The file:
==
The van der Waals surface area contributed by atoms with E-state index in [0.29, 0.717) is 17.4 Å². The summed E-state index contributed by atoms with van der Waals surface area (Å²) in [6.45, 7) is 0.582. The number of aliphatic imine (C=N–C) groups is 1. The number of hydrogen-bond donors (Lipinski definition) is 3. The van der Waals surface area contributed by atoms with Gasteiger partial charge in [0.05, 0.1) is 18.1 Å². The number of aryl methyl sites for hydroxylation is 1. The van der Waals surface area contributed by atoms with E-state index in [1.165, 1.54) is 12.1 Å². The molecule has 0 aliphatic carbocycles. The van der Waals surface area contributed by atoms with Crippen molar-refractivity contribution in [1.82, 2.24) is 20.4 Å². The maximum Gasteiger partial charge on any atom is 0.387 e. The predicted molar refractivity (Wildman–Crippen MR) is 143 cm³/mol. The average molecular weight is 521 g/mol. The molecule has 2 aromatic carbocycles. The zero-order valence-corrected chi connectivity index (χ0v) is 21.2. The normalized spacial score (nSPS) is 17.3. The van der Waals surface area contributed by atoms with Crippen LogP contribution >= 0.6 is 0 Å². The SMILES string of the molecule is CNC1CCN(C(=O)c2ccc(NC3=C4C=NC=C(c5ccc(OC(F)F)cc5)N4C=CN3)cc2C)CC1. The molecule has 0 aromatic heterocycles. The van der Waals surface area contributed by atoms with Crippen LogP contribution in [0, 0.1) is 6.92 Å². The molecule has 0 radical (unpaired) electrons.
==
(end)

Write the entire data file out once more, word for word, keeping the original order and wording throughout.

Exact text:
The van der Waals surface area contributed by atoms with E-state index in [0.29, 0.717) is 17.4 Å². The summed E-state index contributed by atoms with van der Waals surface area (Å²) in [6.45, 7) is 0.582. The number of aliphatic imine (C=N–C) groups is 1. The number of hydrogen-bond donors (Lipinski definition) is 3. The van der Waals surface area contributed by atoms with Gasteiger partial charge in [0.05, 0.1) is 18.1 Å². The number of aryl methyl sites for hydroxylation is 1. The van der Waals surface area contributed by atoms with E-state index in [1.165, 1.54) is 12.1 Å². The molecule has 0 aliphatic carbocycles. The van der Waals surface area contributed by atoms with Crippen molar-refractivity contribution in [1.82, 2.24) is 20.4 Å². The maximum Gasteiger partial charge on any atom is 0.387 e. The predicted molar refractivity (Wildman–Crippen MR) is 143 cm³/mol. The average molecular weight is 521 g/mol. The molecule has 2 aromatic carbocycles. The zero-order valence-corrected chi connectivity index (χ0v) is 21.2. The normalized spacial score (nSPS) is 17.3. The van der Waals surface area contributed by atoms with Crippen LogP contribution >= 0.6 is 0 Å². The SMILES string of the molecule is CNC1CCN(C(=O)c2ccc(NC3=C4C=NC=C(c5ccc(OC(F)F)cc5)N4C=CN3)cc2C)CC1. The molecule has 0 aromatic heterocycles. The van der Waals surface area contributed by atoms with Crippen LogP contribution in [0, 0.1) is 6.92 Å². The molecule has 0 radical (unpaired) electrons.